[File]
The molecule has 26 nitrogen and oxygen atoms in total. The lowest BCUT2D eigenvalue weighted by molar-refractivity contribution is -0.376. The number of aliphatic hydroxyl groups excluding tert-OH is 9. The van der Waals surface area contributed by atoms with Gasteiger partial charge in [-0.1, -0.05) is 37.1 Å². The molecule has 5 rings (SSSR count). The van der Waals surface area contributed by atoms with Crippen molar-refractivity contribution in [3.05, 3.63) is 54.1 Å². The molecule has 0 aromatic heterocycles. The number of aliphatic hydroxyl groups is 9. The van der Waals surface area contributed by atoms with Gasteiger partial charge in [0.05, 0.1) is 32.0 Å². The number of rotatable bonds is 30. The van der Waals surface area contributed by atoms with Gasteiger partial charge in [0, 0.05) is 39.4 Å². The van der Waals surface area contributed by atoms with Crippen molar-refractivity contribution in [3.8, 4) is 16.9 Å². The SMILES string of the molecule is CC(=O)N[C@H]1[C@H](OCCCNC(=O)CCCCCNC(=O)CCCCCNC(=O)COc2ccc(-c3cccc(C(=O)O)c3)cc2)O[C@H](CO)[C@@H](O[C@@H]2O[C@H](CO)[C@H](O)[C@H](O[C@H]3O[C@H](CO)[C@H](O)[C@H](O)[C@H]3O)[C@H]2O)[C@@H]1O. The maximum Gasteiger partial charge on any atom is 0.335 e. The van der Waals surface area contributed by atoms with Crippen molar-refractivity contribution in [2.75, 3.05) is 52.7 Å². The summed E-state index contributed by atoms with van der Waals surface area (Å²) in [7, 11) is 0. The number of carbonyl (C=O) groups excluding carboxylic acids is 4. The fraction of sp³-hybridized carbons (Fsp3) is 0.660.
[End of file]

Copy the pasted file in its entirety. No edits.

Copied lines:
The molecule has 26 nitrogen and oxygen atoms in total. The lowest BCUT2D eigenvalue weighted by molar-refractivity contribution is -0.376. The number of aliphatic hydroxyl groups excluding tert-OH is 9. The van der Waals surface area contributed by atoms with Gasteiger partial charge in [-0.1, -0.05) is 37.1 Å². The molecule has 5 rings (SSSR count). The van der Waals surface area contributed by atoms with Crippen molar-refractivity contribution in [3.05, 3.63) is 54.1 Å². The molecule has 0 aromatic heterocycles. The number of aliphatic hydroxyl groups is 9. The van der Waals surface area contributed by atoms with Gasteiger partial charge in [0.05, 0.1) is 32.0 Å². The number of rotatable bonds is 30. The van der Waals surface area contributed by atoms with Gasteiger partial charge in [0, 0.05) is 39.4 Å². The van der Waals surface area contributed by atoms with Crippen molar-refractivity contribution in [3.8, 4) is 16.9 Å². The SMILES string of the molecule is CC(=O)N[C@H]1[C@H](OCCCNC(=O)CCCCCNC(=O)CCCCCNC(=O)COc2ccc(-c3cccc(C(=O)O)c3)cc2)O[C@H](CO)[C@@H](O[C@@H]2O[C@H](CO)[C@H](O)[C@H](O[C@H]3O[C@H](CO)[C@H](O)[C@H](O)[C@H]3O)[C@H]2O)[C@@H]1O. The maximum Gasteiger partial charge on any atom is 0.335 e. The van der Waals surface area contributed by atoms with Crippen molar-refractivity contribution in [2.75, 3.05) is 52.7 Å². The summed E-state index contributed by atoms with van der Waals surface area (Å²) in [7, 11) is 0. The number of carbonyl (C=O) groups excluding carboxylic acids is 4. The fraction of sp³-hybridized carbons (Fsp3) is 0.660.